This is why I would make a terrible world leader. I can’t be cold and pragmatic in the face of these stories, and I am sure I am not privy to a fraction of the situation in Syria that they are.

Upworthy has posted a list of 7 real things you can do to help the people of Aleppo. It is a predictable list: support Doctors without Borders and a variety of other charities that are helping, organize a protest, support refugees. These are all important things that everyone should do regardless, but it wont change the continuous bombing, the people trapped under the rubble, the mass executions in the streets. I hate this helplessness.

What more can we do as individuals other than donate what we can where we can, and try to keep talking about this enough so that the people who do have the power to do something about it are pressured into taking some kind of action. Whether it is taking in more refugees (depending on which country you live in, some countries are already taking in as many as they can possibly sustain), or coordinating with other world leaders and coming to a consensus as to what to do on a military level. But this hodge podge free-for-all bombs away and let’s see what happens has got to stop.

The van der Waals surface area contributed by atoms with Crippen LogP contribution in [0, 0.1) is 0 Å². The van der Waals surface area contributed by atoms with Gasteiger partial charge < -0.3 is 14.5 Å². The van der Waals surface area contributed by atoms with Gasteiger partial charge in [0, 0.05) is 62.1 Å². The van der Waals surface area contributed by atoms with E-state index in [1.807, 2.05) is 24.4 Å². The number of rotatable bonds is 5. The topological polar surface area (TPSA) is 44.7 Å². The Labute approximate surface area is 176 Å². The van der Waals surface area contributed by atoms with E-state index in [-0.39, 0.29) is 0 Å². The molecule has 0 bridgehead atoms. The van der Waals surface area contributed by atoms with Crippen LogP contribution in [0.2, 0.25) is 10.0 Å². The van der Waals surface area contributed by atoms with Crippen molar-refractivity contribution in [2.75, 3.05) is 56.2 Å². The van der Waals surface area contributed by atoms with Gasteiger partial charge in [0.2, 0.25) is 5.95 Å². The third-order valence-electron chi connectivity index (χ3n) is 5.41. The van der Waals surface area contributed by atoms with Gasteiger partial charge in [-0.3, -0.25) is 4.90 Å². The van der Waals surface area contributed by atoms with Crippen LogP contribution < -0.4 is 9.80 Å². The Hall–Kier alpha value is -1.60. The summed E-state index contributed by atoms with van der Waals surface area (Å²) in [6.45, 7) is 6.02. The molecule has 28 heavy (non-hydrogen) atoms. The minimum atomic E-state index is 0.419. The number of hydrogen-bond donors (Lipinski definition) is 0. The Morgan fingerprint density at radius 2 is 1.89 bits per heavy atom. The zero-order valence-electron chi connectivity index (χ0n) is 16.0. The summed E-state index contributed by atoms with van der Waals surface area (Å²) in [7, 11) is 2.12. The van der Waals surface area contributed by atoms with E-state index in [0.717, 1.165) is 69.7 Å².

Thoughts On: Textbook Atheism

Apologies again for my prolonged absence. I really need to learn how to budget my time better, especially when I am in the damned weeds at work as I am now. Despite my losing track of time in my endless nights of working, there have been some things that I have been pondering as topics of discussion to put out here.